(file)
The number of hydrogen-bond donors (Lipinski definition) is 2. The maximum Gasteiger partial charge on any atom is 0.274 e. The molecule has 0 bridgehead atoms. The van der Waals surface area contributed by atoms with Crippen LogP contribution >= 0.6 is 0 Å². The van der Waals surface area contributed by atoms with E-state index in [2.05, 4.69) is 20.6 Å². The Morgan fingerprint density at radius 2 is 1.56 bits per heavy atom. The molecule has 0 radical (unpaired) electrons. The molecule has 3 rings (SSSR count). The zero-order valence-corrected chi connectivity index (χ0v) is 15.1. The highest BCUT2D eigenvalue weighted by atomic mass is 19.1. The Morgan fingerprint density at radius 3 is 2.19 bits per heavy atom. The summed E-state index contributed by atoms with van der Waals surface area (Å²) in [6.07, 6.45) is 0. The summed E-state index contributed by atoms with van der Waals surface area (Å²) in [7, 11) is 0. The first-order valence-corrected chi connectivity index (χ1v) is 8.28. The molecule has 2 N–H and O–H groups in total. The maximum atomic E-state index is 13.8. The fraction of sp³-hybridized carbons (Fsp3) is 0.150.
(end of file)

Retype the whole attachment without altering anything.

The number of hydrogen-bond donors (Lipinski definition) is 2. The maximum Gasteiger partial charge on any atom is 0.274 e. The molecule has 0 bridgehead atoms. The van der Waals surface area contributed by atoms with Crippen LogP contribution >= 0.6 is 0 Å². The van der Waals surface area contributed by atoms with E-state index in [2.05, 4.69) is 20.6 Å². The Morgan fingerprint density at radius 2 is 1.56 bits per heavy atom. The molecule has 0 radical (unpaired) electrons. The molecule has 3 rings (SSSR count). The zero-order valence-corrected chi connectivity index (χ0v) is 15.1. The highest BCUT2D eigenvalue weighted by atomic mass is 19.1. The Morgan fingerprint density at radius 3 is 2.19 bits per heavy atom. The summed E-state index contributed by atoms with van der Waals surface area (Å²) in [6.07, 6.45) is 0. The summed E-state index contributed by atoms with van der Waals surface area (Å²) in [7, 11) is 0. The first-order valence-corrected chi connectivity index (χ1v) is 8.28. The molecule has 2 N–H and O–H groups in total. The maximum atomic E-state index is 13.8. The fraction of sp³-hybridized carbons (Fsp3) is 0.150.